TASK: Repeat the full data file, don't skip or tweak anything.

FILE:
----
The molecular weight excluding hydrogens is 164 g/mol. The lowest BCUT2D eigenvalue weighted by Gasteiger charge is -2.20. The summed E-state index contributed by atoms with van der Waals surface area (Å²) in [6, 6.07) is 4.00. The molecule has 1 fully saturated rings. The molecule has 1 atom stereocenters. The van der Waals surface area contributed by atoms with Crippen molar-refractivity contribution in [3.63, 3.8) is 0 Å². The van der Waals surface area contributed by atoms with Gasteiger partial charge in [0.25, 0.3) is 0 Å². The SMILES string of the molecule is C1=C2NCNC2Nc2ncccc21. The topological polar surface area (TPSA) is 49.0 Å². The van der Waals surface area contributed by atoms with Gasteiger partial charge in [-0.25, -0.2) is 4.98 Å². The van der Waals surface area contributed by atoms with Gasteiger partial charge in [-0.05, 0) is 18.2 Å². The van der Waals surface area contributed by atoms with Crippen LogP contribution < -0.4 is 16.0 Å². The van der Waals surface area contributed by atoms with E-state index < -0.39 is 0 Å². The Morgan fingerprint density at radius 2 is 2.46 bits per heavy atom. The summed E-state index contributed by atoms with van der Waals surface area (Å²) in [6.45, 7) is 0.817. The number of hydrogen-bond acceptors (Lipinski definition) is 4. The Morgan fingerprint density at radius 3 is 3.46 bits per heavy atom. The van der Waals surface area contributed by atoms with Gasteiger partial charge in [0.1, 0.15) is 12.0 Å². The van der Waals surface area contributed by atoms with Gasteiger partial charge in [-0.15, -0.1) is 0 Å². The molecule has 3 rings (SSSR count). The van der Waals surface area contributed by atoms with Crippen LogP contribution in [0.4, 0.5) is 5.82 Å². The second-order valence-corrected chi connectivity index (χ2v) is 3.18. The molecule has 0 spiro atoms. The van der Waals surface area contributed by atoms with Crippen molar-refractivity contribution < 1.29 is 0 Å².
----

The molecular weight excluding hydrogens is 164 g/mol. The lowest BCUT2D eigenvalue weighted by Gasteiger charge is -2.20. The summed E-state index contributed by atoms with van der Waals surface area (Å²) in [6, 6.07) is 4.00. The molecule has 1 fully saturated rings. The molecule has 1 atom stereocenters. The van der Waals surface area contributed by atoms with Crippen molar-refractivity contribution in [3.63, 3.8) is 0 Å². The van der Waals surface area contributed by atoms with Gasteiger partial charge in [0.25, 0.3) is 0 Å². The SMILES string of the molecule is C1=C2NCNC2Nc2ncccc21. The topological polar surface area (TPSA) is 49.0 Å². The van der Waals surface area contributed by atoms with Gasteiger partial charge in [-0.25, -0.2) is 4.98 Å². The van der Waals surface area contributed by atoms with Gasteiger partial charge in [-0.05, 0) is 18.2 Å². The van der Waals surface area contributed by atoms with Crippen LogP contribution < -0.4 is 16.0 Å². The van der Waals surface area contributed by atoms with E-state index < -0.39 is 0 Å². The Morgan fingerprint density at radius 2 is 2.46 bits per heavy atom. The summed E-state index contributed by atoms with van der Waals surface area (Å²) in [6.45, 7) is 0.817. The number of hydrogen-bond acceptors (Lipinski definition) is 4. The Morgan fingerprint density at radius 3 is 3.46 bits per heavy atom. The van der Waals surface area contributed by atoms with Gasteiger partial charge in [0.1, 0.15) is 12.0 Å². The van der Waals surface area contributed by atoms with Gasteiger partial charge in [-0.15, -0.1) is 0 Å². The molecule has 3 rings (SSSR count). The van der Waals surface area contributed by atoms with Crippen LogP contribution in [0.4, 0.5) is 5.82 Å². The second-order valence-corrected chi connectivity index (χ2v) is 3.18. The molecule has 0 spiro atoms. The van der Waals surface area contributed by atoms with Crippen molar-refractivity contribution < 1.29 is 0 Å².